Saturday, December 31, 2005

It's a Wonderful Lie

On Christmas Eve, NBC aired that timeless classic, “It’s a Wonderful Life,” starring Jimmy Stewart. As I watched it for the gazillionth time, I was struck by the irony of the event – especially during the Ameriquest Mortgage commercials.

Stewart, Donna Reed and Lionel Barrymore get top billing, but the real star of the show is Liberalism. Liberal – and at one time American – values such as humility, self-sacrifice, heroism, kindness, cooperation and delay of gratification are at the core of this movie about a struggling building and loan company in post-war New York State. George Bailey, who operates the building and loan, believes the community should pool its resources in order to improve everyone’s standard of living. But his arch-nemesis, Mr. Potter, believes only in greed and wants to control the town’s resources to the detriment of everyone but himself.

Along the way, we see how Bailey’s kindness and vision avert widespread misfortune. His moral support prevents his childhood friend Violet from becoming a hooker; his good judgment prevents the local druggist from becoming a washed up drunk; and ultimately, we see how his imagination and compassion prevent the town from becoming mean, hedonistic and impersonal.

In the end – and this is the part that always brings a tear to my eye – we see how the qualities that Bailey takes for granted are actually cherished by his friends and neighbors. The years of hard work and sacrifice have paid off at last, and the reward is much, much grater than personal wealth and luxury. Bailey has almost single-handedly created a town that everyone would like to live in; a town free from pretentious moralism where friendships are genuine and the work is fulfilling.

By the movie’s end we are convinced that if every town and neighborhood in America had just one George Bailey we would be freer, safer and more prosperous than we can perhaps imagine. More importantly, we are led irresistibly to the notion that there is a George Bailey in each of us; that each of us can shed our petty recriminations and short-term desires and work together toward a shared goal.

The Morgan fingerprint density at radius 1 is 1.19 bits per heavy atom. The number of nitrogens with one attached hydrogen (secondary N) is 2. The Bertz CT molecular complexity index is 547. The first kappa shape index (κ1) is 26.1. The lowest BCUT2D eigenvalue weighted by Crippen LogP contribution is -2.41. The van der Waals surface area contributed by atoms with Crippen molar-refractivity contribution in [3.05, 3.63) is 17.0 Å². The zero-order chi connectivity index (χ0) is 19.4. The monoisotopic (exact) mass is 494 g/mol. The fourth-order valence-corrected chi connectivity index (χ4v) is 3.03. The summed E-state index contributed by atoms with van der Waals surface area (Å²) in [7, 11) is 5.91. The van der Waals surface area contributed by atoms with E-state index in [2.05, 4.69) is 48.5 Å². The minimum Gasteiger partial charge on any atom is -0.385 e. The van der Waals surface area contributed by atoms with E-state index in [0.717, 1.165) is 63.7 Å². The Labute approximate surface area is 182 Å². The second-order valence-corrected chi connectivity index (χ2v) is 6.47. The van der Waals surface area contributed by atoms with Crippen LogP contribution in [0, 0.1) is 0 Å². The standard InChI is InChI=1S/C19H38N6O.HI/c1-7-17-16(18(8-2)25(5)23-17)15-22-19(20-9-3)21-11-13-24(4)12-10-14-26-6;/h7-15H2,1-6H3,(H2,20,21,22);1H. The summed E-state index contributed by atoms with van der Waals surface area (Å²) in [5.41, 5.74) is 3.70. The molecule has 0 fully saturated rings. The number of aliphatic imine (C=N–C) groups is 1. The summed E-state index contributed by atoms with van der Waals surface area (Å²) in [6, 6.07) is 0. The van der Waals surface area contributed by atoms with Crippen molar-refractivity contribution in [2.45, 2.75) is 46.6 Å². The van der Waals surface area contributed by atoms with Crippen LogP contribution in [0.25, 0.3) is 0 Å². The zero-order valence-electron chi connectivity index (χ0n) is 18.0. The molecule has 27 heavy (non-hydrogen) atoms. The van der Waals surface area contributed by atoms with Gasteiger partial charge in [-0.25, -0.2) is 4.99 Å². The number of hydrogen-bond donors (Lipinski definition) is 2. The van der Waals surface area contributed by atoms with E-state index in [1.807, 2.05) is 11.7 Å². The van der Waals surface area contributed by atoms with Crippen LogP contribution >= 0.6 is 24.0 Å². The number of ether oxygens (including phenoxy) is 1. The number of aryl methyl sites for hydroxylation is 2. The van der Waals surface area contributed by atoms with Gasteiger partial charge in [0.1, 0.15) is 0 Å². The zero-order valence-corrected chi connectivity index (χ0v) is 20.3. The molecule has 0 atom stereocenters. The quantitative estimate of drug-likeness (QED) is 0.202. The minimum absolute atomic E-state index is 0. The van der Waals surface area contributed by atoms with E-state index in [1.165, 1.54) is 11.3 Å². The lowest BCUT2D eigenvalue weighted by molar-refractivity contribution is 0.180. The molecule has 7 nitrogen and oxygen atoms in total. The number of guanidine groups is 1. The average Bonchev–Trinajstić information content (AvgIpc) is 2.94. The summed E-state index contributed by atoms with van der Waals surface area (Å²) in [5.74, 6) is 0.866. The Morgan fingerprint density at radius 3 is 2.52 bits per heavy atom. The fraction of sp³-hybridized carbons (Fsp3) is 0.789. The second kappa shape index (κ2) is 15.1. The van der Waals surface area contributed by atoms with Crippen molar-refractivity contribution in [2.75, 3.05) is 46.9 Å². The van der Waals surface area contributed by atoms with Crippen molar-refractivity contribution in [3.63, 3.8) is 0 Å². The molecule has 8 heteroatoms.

The irony, of course, is that this cinematic vision of American Liberalism was broadcast on NBC, one of the coven of Mr. Potters currently in control of the airwaves. General Electric, the world’s largest company, owns Eighty percent of NBC. Vivendi, the behemoth privatized water conglomerate, owns the other 20 percent. It was former GE CEO Jack Welch who pressured newsroom analysts to call the election in favor of Bush in 2000. This move paid off well; the subsequent War on Terror has been a $2.8 billion-a-year cash cow for GE, which supplies aircraft engines and other military hardware to Boeing, Raytheon, Lockheed Martin and other defense contractors.

GE uses its sprawling media web, which includes NBC, CNBC, MSNBC, Telemundo, Universal Pictures, over 60 book publishing firms and more to promote favorable coverage of the Bush administration and to discourage unfavorable coverage of same. Here is an example of NBC marionette Matt Lauer glad-handing right wing ideologue Ann Coulter on NBC’s Today Show. Now here’s an example of Lauer playing hardball with Michael Moore. See the difference? No wonder 70 percent of Americans believe Saddam Hussein orchestrated the Sept. 11th attacks.

The unfortunate reality is that Potter’s vision of America has prevailed. Shortsighted, prehensile fascists like Jack Welch outnumber the George Baileys of the world, and this fact is made more painful by the cruel joke of NBC’s Christmas Eve broadcast of “It’s a Wonderful Life.”

Generally speaking, I am opposed to New Year’s resolutions, but here are two that I strongly recommend:

1. Resolve to turn off the fucking television.
2. Resolve to find the George Bailey within you and do something – anything – to promote the true American values of compassion and understanding exemplified by “It’s a Wonderful Life.”

Happy New Year.